South Heartland District Health Department (SHDHD) encourages students and others traveling for spring break to protect themselves from mosquitoes. “If your destination is an area where mosquitoes carry Zika, Dengue, Chikungunya or other viruses, then you should take extra precautions to protect yourself from mosquito bites,” said Michele Bever, executive director for SHDHD.
Bever also said that Zika testing is available for travelers returning from designated Zika areas who have symptoms and also for those without symptoms. However, “male and female travelers considering having children in the near future, or who are already pregnant, should postpone travel to Zika areas,” she said.
Lincoln – The Nebraska Department of Health and Human Services is reminding students traveling during spring break to prevent mosquito bites if they’re going to areas or countries with active Zika virus. Zika has spread to more than 60 countries and territories worldwide including some popular spring break destinations such as Mexico and Puerto Rico. In the United States, local transmission of Zika has been reported in Florida and Texas. Additionally, other mosquito-borne illnesses like dengue and chikungunya are in many of the same areas as Zika.
“The first step is to find out if your spring break destination is a Zika-affected area and if it is, be sure to take precautions to protect yourself from mosquitoes,” said Dr. Tom Safranek, State Epidemiologist for DHHS. “Travelers who are pregnant or thinking about becoming pregnant in the near future should postpone their trip unless absolutely necessary.”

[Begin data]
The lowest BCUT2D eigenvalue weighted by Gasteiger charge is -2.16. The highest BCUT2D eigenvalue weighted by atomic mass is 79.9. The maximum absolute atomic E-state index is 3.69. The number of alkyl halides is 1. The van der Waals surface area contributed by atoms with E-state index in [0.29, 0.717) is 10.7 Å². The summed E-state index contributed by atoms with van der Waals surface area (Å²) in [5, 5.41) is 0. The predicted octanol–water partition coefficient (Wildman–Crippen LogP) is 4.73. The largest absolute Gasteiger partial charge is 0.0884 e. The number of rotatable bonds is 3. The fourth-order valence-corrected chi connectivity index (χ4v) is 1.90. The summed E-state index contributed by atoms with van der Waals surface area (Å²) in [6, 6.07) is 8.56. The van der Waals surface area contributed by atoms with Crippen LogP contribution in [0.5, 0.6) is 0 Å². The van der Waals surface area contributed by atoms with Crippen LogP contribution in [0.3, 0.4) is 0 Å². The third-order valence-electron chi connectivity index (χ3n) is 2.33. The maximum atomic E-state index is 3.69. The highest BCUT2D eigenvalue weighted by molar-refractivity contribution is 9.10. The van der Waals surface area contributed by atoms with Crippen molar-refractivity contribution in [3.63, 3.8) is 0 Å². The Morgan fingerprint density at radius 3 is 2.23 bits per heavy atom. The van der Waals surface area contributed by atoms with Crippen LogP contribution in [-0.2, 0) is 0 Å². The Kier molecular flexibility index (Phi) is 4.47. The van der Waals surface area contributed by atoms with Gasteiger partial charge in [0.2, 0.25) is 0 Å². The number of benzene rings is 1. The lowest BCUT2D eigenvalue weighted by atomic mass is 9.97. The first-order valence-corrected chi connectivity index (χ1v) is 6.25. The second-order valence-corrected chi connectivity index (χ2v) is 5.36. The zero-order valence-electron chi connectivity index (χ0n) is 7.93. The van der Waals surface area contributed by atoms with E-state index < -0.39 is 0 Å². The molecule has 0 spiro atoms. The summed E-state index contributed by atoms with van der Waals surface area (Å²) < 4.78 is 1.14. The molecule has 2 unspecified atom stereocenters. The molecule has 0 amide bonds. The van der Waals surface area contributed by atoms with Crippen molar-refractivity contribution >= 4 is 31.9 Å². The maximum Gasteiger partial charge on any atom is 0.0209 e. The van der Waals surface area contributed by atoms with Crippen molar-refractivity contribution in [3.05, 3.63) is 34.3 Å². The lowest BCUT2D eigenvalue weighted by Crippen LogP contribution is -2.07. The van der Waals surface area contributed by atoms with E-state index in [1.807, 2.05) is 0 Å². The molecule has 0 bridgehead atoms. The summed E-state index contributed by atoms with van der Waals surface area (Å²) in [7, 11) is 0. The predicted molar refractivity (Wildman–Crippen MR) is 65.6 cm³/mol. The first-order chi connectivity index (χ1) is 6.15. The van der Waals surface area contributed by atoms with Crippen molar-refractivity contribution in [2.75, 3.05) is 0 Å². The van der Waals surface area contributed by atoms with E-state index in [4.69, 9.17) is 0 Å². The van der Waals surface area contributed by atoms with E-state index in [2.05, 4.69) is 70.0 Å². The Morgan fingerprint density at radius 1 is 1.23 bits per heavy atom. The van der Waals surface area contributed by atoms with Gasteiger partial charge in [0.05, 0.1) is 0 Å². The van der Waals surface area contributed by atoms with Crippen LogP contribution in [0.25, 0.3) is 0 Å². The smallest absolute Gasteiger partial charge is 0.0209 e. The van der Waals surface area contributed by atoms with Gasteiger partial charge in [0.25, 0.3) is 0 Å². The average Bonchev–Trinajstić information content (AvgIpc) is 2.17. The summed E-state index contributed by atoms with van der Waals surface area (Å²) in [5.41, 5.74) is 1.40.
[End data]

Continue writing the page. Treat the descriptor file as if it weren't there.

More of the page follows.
Proper mosquito prevention includes:
Using and EPA-registered insect repellent properly
Wearing long-sleeved shirts and long pants
Staying in places with air conditioning or that have screens on doors and windows
So far, there have been 4,813 travel-related cases of Zika virus and 221 locally acquired in the United States. In Nebraska, 14 travel-related cases have been identified. The primary mosquito (Aedes aegypti) that transmits Zika, dengue, and chikungunya viruses is found in tropical areas and the southern U.S., but is not established in Nebraska.
Zika virus is primarily spread to people by the bite of an infected mosquito. There is no evidence that the virus can be spread from person to person through casual contact, but it can be spread through sexual contact. Eighty percent of people infected with the Zika virus do not have any symptoms. When symptoms occur, they are often mild, lasting from several days to a week, and include fever, rash, joint and muscle pain, conjunctivitis (red eyes) and headache. While severe disease requiring hospitalization can occur it’s uncommon. Zika can also cause birth defects such as microcephaly in babies of mothers who were infected with the Zika virus while pregnant. Microcephaly is a rare condition where a baby’s head is smaller than expected.